Table of Contents
- E-discovery Primer
- Evaluation Metrics
- Key Criteria: Impact Analysis
- Analyst’s Take
- Report Methodology
- Decision Criteria Analysis
- About Sue Clarke
E-discovery software manages the process of proactively preserving, discovering, collecting, reviewing, producing, and presenting electronically stored information (ESI), including records for legal or regulatory proceedings and requirements. It has become increasingly important over the past few years, as companies and individuals have become more litigious, and the increasing legislation and resulting regulations around the world dictate that data should be discoverable. With data volumes continuing to grow exponentially, it is impossible to address discovery requests using standard software such as search, therefore specialist tools are required.
E-discovery solutions allow users to search for and collect data that might be relevant to a discovery request (either for litigation or to comply with regulatory requirements), process that data to make it ready for review and analysis, and then put the relevant data into the final format for presentation to a prospective viewer, whether it be a court, regulator, or individual.
E-discovery software users comprise two distinct categories. The first includes those in an organization responsible for the initial search to locate information that could be relevant to the case or matter. These searches are often conducted in-house and may include some initial culling to filter out obviously irrelevant content. The remaining data is then generally passed to an external law firm to review, process, and produce the final data set. This is the second category of users, although this work may be performed by in-house counsel in large enterprises.
Because of this division of labor, e-discovery vendors in the past tended to develop tools that addressed either the search and collection of data, or the review, analysis, and production of the final data sets. Recently, however, some vendors have extended their offerings to now provide end-to-end capabilities.
The technology is also advancing to support additional capabilities to address new needs. For example, there are more data sources that are accepted in litigation today, including video, audio, and social media sites. Today’s e-discovery tools need to support the search, collection, and review of these sources. Additionally, vendors have begun to make it easier and quicker for users to review data as initial data sets can comprise millions of individual data items. Artificial intelligence (AI) and machine learning (ML) are playing an increasingly important role in helping to automate at least some of the review process.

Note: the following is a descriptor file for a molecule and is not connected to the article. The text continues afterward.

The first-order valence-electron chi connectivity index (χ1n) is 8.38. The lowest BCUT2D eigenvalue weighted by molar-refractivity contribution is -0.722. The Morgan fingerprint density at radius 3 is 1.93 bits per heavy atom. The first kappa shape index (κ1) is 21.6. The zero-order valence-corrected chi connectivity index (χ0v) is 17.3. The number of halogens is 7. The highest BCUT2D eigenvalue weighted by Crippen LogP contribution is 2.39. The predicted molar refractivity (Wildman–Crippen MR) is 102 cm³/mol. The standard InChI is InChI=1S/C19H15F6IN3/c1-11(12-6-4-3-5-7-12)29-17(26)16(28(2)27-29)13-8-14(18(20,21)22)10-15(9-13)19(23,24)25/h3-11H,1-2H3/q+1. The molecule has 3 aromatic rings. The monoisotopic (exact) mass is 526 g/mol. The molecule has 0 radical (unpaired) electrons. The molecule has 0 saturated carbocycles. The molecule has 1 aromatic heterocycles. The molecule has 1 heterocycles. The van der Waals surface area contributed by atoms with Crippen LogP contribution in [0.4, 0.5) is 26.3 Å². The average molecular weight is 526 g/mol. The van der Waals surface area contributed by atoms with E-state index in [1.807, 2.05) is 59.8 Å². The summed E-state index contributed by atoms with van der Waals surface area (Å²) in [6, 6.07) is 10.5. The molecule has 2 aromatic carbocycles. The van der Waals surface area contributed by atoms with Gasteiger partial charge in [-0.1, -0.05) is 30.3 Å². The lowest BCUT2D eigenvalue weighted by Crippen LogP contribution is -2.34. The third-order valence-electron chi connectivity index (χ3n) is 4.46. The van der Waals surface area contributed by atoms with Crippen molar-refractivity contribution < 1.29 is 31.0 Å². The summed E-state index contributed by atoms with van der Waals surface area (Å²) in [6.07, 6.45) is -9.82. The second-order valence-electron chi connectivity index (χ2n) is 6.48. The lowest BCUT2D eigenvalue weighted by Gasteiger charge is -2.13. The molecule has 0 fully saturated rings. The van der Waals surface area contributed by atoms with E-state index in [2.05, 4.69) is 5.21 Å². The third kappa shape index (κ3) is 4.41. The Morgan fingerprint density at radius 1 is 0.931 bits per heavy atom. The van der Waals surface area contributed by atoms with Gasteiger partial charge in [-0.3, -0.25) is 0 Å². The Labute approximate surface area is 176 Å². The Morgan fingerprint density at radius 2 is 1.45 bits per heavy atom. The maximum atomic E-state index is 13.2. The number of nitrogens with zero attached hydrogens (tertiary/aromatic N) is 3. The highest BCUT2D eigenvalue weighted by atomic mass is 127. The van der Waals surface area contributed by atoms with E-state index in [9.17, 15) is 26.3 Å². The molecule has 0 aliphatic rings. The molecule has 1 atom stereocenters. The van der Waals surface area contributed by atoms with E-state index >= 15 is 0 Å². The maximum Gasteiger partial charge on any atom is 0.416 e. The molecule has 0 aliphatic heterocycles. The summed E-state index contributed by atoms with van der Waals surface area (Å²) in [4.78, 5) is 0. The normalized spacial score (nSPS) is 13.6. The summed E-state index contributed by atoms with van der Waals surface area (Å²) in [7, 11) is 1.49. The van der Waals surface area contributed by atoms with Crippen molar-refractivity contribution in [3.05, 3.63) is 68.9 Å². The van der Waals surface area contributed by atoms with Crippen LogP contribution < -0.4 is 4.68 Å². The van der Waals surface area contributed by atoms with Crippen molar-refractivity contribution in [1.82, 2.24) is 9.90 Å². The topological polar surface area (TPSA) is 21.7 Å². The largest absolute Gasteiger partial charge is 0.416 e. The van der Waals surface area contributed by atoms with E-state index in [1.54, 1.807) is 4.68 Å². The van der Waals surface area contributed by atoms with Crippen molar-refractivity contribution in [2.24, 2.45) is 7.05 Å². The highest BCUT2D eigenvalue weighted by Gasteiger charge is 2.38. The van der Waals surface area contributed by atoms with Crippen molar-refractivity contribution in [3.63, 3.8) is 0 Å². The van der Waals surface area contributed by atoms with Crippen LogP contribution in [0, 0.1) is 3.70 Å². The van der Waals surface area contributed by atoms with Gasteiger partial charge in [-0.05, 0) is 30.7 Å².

This GigaOm Key Criteria report details the criteria and evaluation metrics for selecting an effective e-discovery solution. The companion GigaOm Radar report identifies vendors and products that excel in those criteria and metrics. Together, these reports provide an overview of the category and its underlying technology, identify leading e-discovery offerings, and help decision-makers evaluate these platforms so they can make a more informed investment decision.
How to Read this Report
This GigaOm report is one of a series of documents that helps IT organizations assess competing solutions in the context of well-defined features and criteria. For a fuller understanding, consider reviewing the following reports:
Key Criteria report: A detailed market sector analysis that assesses the impact that key product features and criteria have on top-line solution characteristics—such as scalability, performance, and TCO—that drive purchase decisions.
GigaOm Radar report: A forward-looking analysis that plots the relative value and progression of vendor solutions along multiple axes based on strategy and execution. The Radar report includes a breakdown of each vendor’s offering in the sector.
Solution Profile: An in-depth vendor analysis that builds on the framework developed in the Key Criteria and Radar reports to assess a company’s engagement within a technology sector. This analysis includes forward-looking guidance around both strategy and product.